# Solve intersection

• Apr 28th 2009, 11:32 AM
Grep
Solve intersection
This is a calculus problem, but the part with which I'm concerned is probably more appropriate in this forum.

Ok, I need to find the area bounded by these two equations:

$y = \cos {x}$
and
$y = 1 - \frac {2x}{\pi}$

First, I need to find the points at which they intersect so I can find the limits of integration. So making them equal to each other, and rearranging:

$\cos x = 1 - \frac {2x}{\pi} \implies \cos x - 1 + \frac {2x}{\pi} = 0$

Now, by looking at the graph, I can tell that the two intersect at $(0, 1), (\frac {\pi}{2}, 0)$ and $(\pi, -1)$. However, can this be solved explicitly? Or do I need to use something like Newton's method to find these values?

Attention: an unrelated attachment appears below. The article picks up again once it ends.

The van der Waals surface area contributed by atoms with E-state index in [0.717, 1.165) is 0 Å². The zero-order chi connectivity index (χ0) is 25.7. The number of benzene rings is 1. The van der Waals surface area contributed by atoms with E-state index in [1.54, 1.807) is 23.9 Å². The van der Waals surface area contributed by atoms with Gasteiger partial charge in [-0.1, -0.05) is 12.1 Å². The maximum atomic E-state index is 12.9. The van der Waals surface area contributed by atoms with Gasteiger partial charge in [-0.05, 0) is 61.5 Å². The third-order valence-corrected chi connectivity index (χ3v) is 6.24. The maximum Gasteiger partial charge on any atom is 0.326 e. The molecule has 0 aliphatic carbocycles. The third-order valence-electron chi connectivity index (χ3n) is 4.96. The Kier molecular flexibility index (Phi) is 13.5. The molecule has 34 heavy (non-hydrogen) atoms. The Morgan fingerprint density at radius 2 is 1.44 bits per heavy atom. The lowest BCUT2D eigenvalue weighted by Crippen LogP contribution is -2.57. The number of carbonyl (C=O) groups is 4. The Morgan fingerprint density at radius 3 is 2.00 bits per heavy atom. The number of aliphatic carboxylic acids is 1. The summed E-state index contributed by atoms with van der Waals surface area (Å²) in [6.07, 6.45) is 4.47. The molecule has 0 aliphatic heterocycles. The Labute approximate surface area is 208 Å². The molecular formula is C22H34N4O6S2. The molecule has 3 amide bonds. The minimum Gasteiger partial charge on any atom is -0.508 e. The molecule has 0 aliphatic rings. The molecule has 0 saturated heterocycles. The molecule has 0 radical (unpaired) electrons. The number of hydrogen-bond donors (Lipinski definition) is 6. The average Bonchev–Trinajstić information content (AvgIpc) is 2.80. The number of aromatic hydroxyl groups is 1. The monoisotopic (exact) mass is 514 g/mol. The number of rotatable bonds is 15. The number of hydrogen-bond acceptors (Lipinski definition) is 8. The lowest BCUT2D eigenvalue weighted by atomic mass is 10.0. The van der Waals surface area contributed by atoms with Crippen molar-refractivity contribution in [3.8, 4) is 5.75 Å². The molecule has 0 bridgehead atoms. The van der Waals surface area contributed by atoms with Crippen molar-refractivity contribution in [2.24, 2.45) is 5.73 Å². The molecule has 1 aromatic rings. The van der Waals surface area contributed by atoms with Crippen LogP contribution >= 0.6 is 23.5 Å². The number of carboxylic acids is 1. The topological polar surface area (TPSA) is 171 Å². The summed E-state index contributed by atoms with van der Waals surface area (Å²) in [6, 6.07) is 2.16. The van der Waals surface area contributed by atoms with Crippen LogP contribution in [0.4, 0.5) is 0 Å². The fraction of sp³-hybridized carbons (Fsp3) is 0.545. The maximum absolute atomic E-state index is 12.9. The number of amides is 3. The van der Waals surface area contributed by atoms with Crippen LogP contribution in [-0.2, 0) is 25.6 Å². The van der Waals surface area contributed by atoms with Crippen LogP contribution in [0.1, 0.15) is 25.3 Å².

Thanks!
• Apr 28th 2009, 07:21 PM
HallsofIvy
Generally speaking, equations which have the unknown variable both in a transcendental function (exponential, logarithm, trig function) cannot be solved in terms of elementary functions and that is definitely the case here. You will need to use some kind of numerical solution, such as Newton's method.
• Apr 28th 2009, 07:37 PM
Grep
Thanks for the general rule, I was thinking that might often be the case. Certainly, it resisted my best efforts, and Sage (my CAS) found no better solution than I.

Newton's method it is, then. And thanks again for your response!